ART matters 4: How a Reporter Turns Into an Artist

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One of the amazing things about Deer Isle is that 60 or 70 people show up once a month in winter to hear three artists talk about their work.  It’s remarkable because Deer Isle’s population is smaller than small, according to the government.  A couple thousand people live here, maybe, in the winter. Also, for four years, we haven’t run out of artists.

Hub White puts the discussions together at the Deer Isle Artists Association, and his wife Pat and Cindy Bourque-Simonds make cakes that can only be described as astounding. The artists yammer on for a while, then the audience asks questions, then everyone has cake and coffee and mingles.  It’s called ART matters.  (Hub likes to brand it with the typeface.)

In April, I got to get up and speak with Katy Helman and Carole Ann Fer for the ART matters 4 Altered Surfaces discussion. Katy also paints, and Carole Ann makes pots.

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Sink or Swim by Katy Helman.
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Plaid Porcelain dish by Carole Ann Fer.

ART matters

So what do I say, me, a self-proclaimed artist, to a group that includes some heavily credentialed artists? They’ve gotten art degrees, taught art in colleges, studied and worked at Haystack Mountain School of Crafts.

I decided my ART matters talk should describe how my training as a reporter influenced the way I do art.

And I used as an example my recent painting, Mail Boat.

Reporters’ minds are like radar, always searching the environment for a story. Always observing the familiar for some new spin, some new twist, that will suggest a story.

And reporters are always looking for story elements as well. Ledes, nut grafs, kickers, money quotes. One day when I was working for AP in Washington I sat through a Senate Commerce Committee hearing. Sen. Trent Lott got excited about something and said, “We’ve got to make it look like we care.” I thought, “There’s my money quote.” The editor took it out of the story.

So when I took the mail boat to Monhegan last year, I noticed the amazing morning sunlight. “There must be a painting here,” I thought, much the same way I thought that Commerce Committee hearing offered a story.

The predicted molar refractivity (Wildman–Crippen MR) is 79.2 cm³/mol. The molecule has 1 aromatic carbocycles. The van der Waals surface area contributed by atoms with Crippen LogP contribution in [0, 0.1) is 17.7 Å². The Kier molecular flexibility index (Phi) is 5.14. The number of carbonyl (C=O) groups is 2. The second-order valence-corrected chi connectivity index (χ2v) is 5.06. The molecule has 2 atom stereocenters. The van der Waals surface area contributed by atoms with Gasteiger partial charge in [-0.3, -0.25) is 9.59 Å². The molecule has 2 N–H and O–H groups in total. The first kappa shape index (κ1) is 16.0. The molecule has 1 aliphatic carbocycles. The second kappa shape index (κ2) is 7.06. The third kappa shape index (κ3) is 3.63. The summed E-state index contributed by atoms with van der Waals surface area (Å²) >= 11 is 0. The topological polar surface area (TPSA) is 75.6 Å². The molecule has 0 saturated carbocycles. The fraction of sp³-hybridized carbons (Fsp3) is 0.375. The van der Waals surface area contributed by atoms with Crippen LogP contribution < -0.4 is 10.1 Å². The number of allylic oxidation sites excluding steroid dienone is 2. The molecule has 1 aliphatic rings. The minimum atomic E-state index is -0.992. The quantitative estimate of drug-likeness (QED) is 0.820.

I took a whole bunch of photos, the way I’d take a whole bunch of notes in my reporter’s notebook.

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artmatters1

I didn’t realize I had a painting until well after I’d returned home and looked through the dozens of photos I’d taken.

So I decided on this guy:

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Putting It All Together

I brought Mail Boat and a few other paintings to ART matters, and I described the painting’s elements the way a reporter would describe a story.

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Mail Boat 

I view the lede as the sunlight on the crewman’s face. The lobster boat serves as the nut graf, or the paragraph that puts everything in context. And the reflection on the door works as a kicker — a tidbit that keeps the reader going.

Every news story should have a human element, but I don’t think I have to point out where it is in Mail Boat.

So…ART matters turned out to be great fun. Katy and Carole Ann gave terrific presentations, we all got our egos stroked with kind words from the audience and the cake exceeded all expectations.

That’s my story and I’m sticking to it.

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Island Life, Island Light

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Island Life, Island Light is the way I’m characterizing my latest six paintings. You can see them for a while at the Blue Hill Congregational Church, where the Blue Hill Concert Association graciously invited me to be the featured artist for early March. On Sunday, the Calidore String Quartet was scheduled to perform, and I couldn’t wait to hear them.

One can get a little starved for classical music on Deer Isle. (But just a little.)

Island Life, Island Light

I’ve been used to making small watercolor paintings, so these are big for me: Wood panels, two feet by three feet. I bought them on sale last fall. I hadn’t decided what to do with them. Then Ron Stegall called me one day and asked if I’d be a featured artist for one of the chamber music concerts. Duh. Of course I said yes.

So I chose the March 10 concert, which gave me a few months to (a) find a studio (b) order plenty of oil paint and (c) decide what to paint. I knew I wanted to go beyond pretty landscapes, but I wasn’t sure how.

Then I remembered what Jules Maidoff once said to me in Florence, where I was painting portraits in a studio with the Art Students League. My roommate knew Jules’ daughter, and we visited them at his home. “Why paint in a studio?” Jules said. “You’re in Florence, so paint Florence.”

I’m in Deer Isle, I thought, so paint Deer Isle. It’s not quite like any other place in the world. Not by a long shot.

But actually, one of my paintings, Mail Boat, is about Monhegan Island, not Deer Isle. In the fall I’d taken a trip to Monhegan with my husband Dan and my parents. We took the first mail boat, which left very early in the morning. The light was spectacular. Liquid and golden. Almost unearthly.

So as I stared at my blank panels, I kept thinking about the light on that mail boat. Hence painting No. 1.

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In Mail Boat, I try to capture early morning island light

Two and Three